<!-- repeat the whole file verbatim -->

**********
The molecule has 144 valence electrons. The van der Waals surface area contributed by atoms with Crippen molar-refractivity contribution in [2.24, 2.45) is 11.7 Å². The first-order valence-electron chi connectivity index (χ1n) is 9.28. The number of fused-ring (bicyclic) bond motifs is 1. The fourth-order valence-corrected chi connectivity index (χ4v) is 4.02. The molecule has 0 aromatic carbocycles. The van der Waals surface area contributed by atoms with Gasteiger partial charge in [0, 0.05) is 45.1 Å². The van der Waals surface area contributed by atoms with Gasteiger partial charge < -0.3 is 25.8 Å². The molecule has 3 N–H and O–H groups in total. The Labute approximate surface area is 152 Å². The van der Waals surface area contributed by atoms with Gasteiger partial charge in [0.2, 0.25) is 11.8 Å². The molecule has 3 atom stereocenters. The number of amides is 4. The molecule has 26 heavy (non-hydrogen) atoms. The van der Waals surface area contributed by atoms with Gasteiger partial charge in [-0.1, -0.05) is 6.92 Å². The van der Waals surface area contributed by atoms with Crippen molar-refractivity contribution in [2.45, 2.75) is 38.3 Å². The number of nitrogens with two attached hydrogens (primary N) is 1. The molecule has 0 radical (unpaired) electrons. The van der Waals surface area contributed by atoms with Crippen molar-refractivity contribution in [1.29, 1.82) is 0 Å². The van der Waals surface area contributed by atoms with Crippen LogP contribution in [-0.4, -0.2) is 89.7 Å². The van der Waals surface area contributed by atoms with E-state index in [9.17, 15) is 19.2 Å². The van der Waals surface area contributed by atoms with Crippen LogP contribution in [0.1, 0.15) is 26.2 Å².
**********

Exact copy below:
The molecule has 144 valence electrons. The van der Waals surface area contributed by atoms with Crippen molar-refractivity contribution in [2.24, 2.45) is 11.7 Å². The first-order valence-electron chi connectivity index (χ1n) is 9.28. The number of fused-ring (bicyclic) bond motifs is 1. The fourth-order valence-corrected chi connectivity index (χ4v) is 4.02. The molecule has 0 aromatic carbocycles. The van der Waals surface area contributed by atoms with Gasteiger partial charge in [0, 0.05) is 45.1 Å². The van der Waals surface area contributed by atoms with Gasteiger partial charge < -0.3 is 25.8 Å². The molecule has 3 N–H and O–H groups in total. The Labute approximate surface area is 152 Å². The van der Waals surface area contributed by atoms with Gasteiger partial charge in [0.2, 0.25) is 11.8 Å². The molecule has 3 atom stereocenters. The number of amides is 4. The molecule has 26 heavy (non-hydrogen) atoms. The van der Waals surface area contributed by atoms with Gasteiger partial charge in [-0.1, -0.05) is 6.92 Å². The van der Waals surface area contributed by atoms with Crippen molar-refractivity contribution in [2.45, 2.75) is 38.3 Å². The number of nitrogens with two attached hydrogens (primary N) is 1. The molecule has 0 radical (unpaired) electrons. The van der Waals surface area contributed by atoms with Crippen molar-refractivity contribution in [1.29, 1.82) is 0 Å². The van der Waals surface area contributed by atoms with Crippen LogP contribution in [-0.4, -0.2) is 89.7 Å². The van der Waals surface area contributed by atoms with E-state index in [9.17, 15) is 19.2 Å². The van der Waals surface area contributed by atoms with Crippen LogP contribution in [0.1, 0.15) is 26.2 Å².